July 26

Beat Procrastination With Efficient To-Do List Software

To Do ListI don’t know about you, but I’m a master procrastinator. I’m also a list-maker.

Former co-workers branded me as the “Queen of the Postit®” because I always had dozens and dozens of Postit® notes all over my desk. Appointment reminders. Mini To-do lists. A grocery list of things to pick up on the way home. Stuff like that. Unfortunately, it was a disorganized mess and, in spite of my best efforts, I had a terrible time keeping up with all those lists.

I still use Postit® notes an awful lot but I’m no longer the Queen. I’ve found a better way to manage my lists and get things done. It’s a software program called Efficient To-Do List and I can’t get through a day without it. Literally can’t! Everything I need to do on any given day is in this program and, because of it, I’m now an organized person who gets things done on time, everyday… Well, most of the time anyway.

It’s even eliminated a lot of my procrastination because I find myself motivated to complete tasks just for the little thrill of checking it off and watching my list get smaller. I know, I know. I’m a little weird.

Efficient To-Do List comes in a Lite version and a Pro version. Both are great products.  Both Lite and Pro versions also have a portable option to download and run from a USB flash drive, great for having your to-do list on the go.

Unlike the free or Lite versions of other to-do list software, Efficient To-Do List Lite doesn’t limit the number of items you can add to your list. It also doesn’t restrict other important features, like setting reminders, prioritizing tasks, searching your lists, and doing backups. You can also import and export to do lists, password protect your lists, and filter by current week, current month, overdue, not overdue, and high priority.

Then there is the Pro version, my personal favorite. With the Pro version, you can create Groups or Folders and sort your lists into those Groups, taking organization one step further. Now I can work on the tasks in a specific area, like paying bills, and not have my list cluttered with all the tasks from other areas. Each Group can also be customized to show only the columns I need for that group. After all, who needs a due date on their grocery list?

The only feature not available in either version is the ability to filter for the current day. I would like to be able to see a list of just the things I need to do today. I can get around this limitation by using the search feature to show only tasks with today’s date, but it takes a lot more effort and you can’t exclude items that have already been checked off the way you can in the main filtered view.  However, even with this one limitation, it’s still an amazing piece of software and if enough people ask for a “current day” filter, I’m sure they’ll consider adding it to a future version.

Here are some of the other things you can do with the Pro version:

  • Create hierarchical sub-tasks, which is very helpful for large projects that need to be broken down into smaller parts.
  • Add comments to tasks.
  • Add attachments to tasks.
  • Create lists that are read-only.
  • See your list in card view. Great for those of you who are visual types.

There are so many great things you can do with this software, I can’t possibly list them all. I suggest you go to their website and try one of the versions for yourself. The free version is great, but you can try a fully functioning Pro version free for 30 days. I know you’ll like it and you can’t beat the price if you decide to buy it. Just $24.95 for a single license that allows you to install it on up to three computers. Yup, that’s right, THREE! How’s that for value?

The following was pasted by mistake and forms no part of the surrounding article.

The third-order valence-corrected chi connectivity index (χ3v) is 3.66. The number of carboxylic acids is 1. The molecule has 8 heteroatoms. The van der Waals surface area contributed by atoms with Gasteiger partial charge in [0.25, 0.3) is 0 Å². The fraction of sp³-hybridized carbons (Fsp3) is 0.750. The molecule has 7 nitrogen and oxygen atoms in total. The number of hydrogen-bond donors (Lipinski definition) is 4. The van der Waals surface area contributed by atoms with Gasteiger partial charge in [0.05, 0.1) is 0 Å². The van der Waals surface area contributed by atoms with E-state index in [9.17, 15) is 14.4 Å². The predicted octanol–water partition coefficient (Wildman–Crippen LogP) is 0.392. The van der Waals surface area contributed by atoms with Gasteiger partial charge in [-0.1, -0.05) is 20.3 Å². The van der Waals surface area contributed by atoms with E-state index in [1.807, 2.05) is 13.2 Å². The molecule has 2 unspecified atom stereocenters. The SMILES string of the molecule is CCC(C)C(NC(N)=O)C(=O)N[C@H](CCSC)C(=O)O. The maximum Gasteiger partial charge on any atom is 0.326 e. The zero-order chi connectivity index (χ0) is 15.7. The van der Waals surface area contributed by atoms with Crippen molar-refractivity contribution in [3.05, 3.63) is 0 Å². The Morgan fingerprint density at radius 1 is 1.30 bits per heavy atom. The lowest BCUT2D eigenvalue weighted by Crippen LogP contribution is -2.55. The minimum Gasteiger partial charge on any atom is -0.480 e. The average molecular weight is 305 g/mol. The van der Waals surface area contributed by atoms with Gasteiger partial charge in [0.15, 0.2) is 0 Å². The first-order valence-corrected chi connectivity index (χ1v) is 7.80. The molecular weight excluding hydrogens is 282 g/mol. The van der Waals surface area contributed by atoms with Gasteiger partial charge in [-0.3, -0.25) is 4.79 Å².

Now that you know my secret for staying organized and beating procrastination, I’d love to know your secret. How do you do to keep up with everything you have to do?

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July 5

Seesmic Desktop: The Shadow TweetDeck Needs to Fear

Seesmic DesktopI tried Seesmic Desktop alongside of TweetDeck for a short period of time and it didn’t take long for me to realize that Seesmic Desktop and TweetDeck are shadows of each other. If you look at the two clients side-by-side, you can barely tell the difference. Seesmic looks a lot like TweetDeck and has most of the same features. Each client also has features the other lacks, which makes it very hard to chose between them. Even as I write this review, I find myself once again waffling between the two clients. Sometimes, TweetDeck works better for me, but at other times, Seesmic is the better fit.

These are some of the features Seesmic Desktop has in common with TweetDeck:

  • Handles multiple Twitter accounts.
  • Support for multiple URL shortening services.
  • In program profile viewer with the ability to follow, unfollow, and block.
  • Support for saved searches.
  • Support for unlimited columns.
  • Support for posting a single message to multiple accounts.
  • Single column view mode.

These are the features Seesmic Desktop lacks:

  • The ability to view images within the program itself rather than opening via the browser.
  • Support for trending topics and tag clouds via TwitScoop.
  • Support for groups
  • Support for scheduled tweets.
  • Short URL Previews.
  • No support for MySpace, Foursquare, or LinkedIn.
  • No support for global filtering.
  • Ability to change the programs color scheme.

Here are some of the features that Seesmic Desktop has in its favor:

  • Handy navigation bar on the left, which can be expanded or collapsed as needed.
  • Option to control the width of the columns. (I LOVE this feature.)
  • The “Home” column which combines tweets from all accounts into a single column, a nice feature if you like it, can be closed if you don’t.
  • Support for a larger number of URL shortening services than TweetDeck.
  • Much less annoying notification sound than TweetDeck. Still no support for changing the notification sound though.
  • Better font than TweetDeck.

The good news is that Seesmic Desktop is fairly new and still in the development process, so there is always the possibility that, if they implement the missing TweetDeck features and  continue to add features that TweetDeck lacks,  it could very well end up being a much better client than TweetDeck. It’s too early to tell, but I will definitely be keeping an eye on both in the future.

I’d love to hear your opinion. Which client do you like better and why?

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June 30

TweetDeck vs Digsby: A Close Competition

Digsby LogoOf all the Twitter clients I tried, Digsy was the one that almost stole me away from using TweetDeck, which is surprising considering Digsby was the most lacking in features of all the clients I tried. I used Digsby for several months before making the switch to TweetDeck and still alternated back and forth between the two for while after that. Even now, there are days when I’m tempted to use Digsby just to get a break from the annoying TweetDeck chirp.

Here are a few of the benefits of using Digsby:

  • Handles multiple accounts for Twitter, Facebook, MySpace and LinkedIn